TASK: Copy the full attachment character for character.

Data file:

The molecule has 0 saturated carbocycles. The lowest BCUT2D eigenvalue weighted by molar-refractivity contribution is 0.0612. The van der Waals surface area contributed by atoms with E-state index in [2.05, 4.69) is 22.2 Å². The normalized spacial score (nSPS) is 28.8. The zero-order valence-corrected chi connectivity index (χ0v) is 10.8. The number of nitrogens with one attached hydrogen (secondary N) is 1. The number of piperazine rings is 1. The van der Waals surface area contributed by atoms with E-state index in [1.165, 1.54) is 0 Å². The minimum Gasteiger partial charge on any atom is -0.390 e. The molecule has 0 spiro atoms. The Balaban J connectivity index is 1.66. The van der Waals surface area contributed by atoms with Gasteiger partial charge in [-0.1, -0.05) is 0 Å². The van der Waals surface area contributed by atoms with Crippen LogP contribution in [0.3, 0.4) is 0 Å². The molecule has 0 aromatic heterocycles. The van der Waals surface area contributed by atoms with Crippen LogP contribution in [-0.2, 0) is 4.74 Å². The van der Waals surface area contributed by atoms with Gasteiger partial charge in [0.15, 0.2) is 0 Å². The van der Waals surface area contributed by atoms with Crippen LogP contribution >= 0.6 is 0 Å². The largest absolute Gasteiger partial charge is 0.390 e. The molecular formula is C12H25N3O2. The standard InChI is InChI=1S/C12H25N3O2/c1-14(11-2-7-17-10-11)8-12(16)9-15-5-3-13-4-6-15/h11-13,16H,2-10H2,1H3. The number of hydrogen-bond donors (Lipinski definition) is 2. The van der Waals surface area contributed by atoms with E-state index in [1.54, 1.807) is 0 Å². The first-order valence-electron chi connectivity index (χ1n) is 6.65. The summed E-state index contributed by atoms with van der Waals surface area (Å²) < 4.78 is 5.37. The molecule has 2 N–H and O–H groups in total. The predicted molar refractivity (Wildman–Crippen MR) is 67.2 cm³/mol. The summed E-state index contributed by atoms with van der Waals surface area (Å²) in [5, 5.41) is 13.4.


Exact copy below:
The molecule has 0 saturated carbocycles. The lowest BCUT2D eigenvalue weighted by molar-refractivity contribution is 0.0612. The van der Waals surface area contributed by atoms with E-state index in [2.05, 4.69) is 22.2 Å². The normalized spacial score (nSPS) is 28.8. The zero-order valence-corrected chi connectivity index (χ0v) is 10.8. The number of nitrogens with one attached hydrogen (secondary N) is 1. The number of piperazine rings is 1. The van der Waals surface area contributed by atoms with E-state index in [1.165, 1.54) is 0 Å². The minimum Gasteiger partial charge on any atom is -0.390 e. The molecule has 0 spiro atoms. The Balaban J connectivity index is 1.66. The van der Waals surface area contributed by atoms with Gasteiger partial charge in [-0.1, -0.05) is 0 Å². The van der Waals surface area contributed by atoms with Crippen LogP contribution in [0.3, 0.4) is 0 Å². The molecule has 0 aromatic heterocycles. The van der Waals surface area contributed by atoms with Crippen LogP contribution in [-0.2, 0) is 4.74 Å². The van der Waals surface area contributed by atoms with Gasteiger partial charge in [0.15, 0.2) is 0 Å². The van der Waals surface area contributed by atoms with Crippen LogP contribution >= 0.6 is 0 Å². The largest absolute Gasteiger partial charge is 0.390 e. The molecular formula is C12H25N3O2. The standard InChI is InChI=1S/C12H25N3O2/c1-14(11-2-7-17-10-11)8-12(16)9-15-5-3-13-4-6-15/h11-13,16H,2-10H2,1H3. The number of hydrogen-bond donors (Lipinski definition) is 2. The van der Waals surface area contributed by atoms with E-state index in [1.54, 1.807) is 0 Å². The first-order valence-electron chi connectivity index (χ1n) is 6.65. The summed E-state index contributed by atoms with van der Waals surface area (Å²) < 4.78 is 5.37. The molecule has 2 N–H and O–H groups in total. The predicted molar refractivity (Wildman–Crippen MR) is 67.2 cm³/mol. The summed E-state index contributed by atoms with van der Waals surface area (Å²) in [5, 5.41) is 13.4.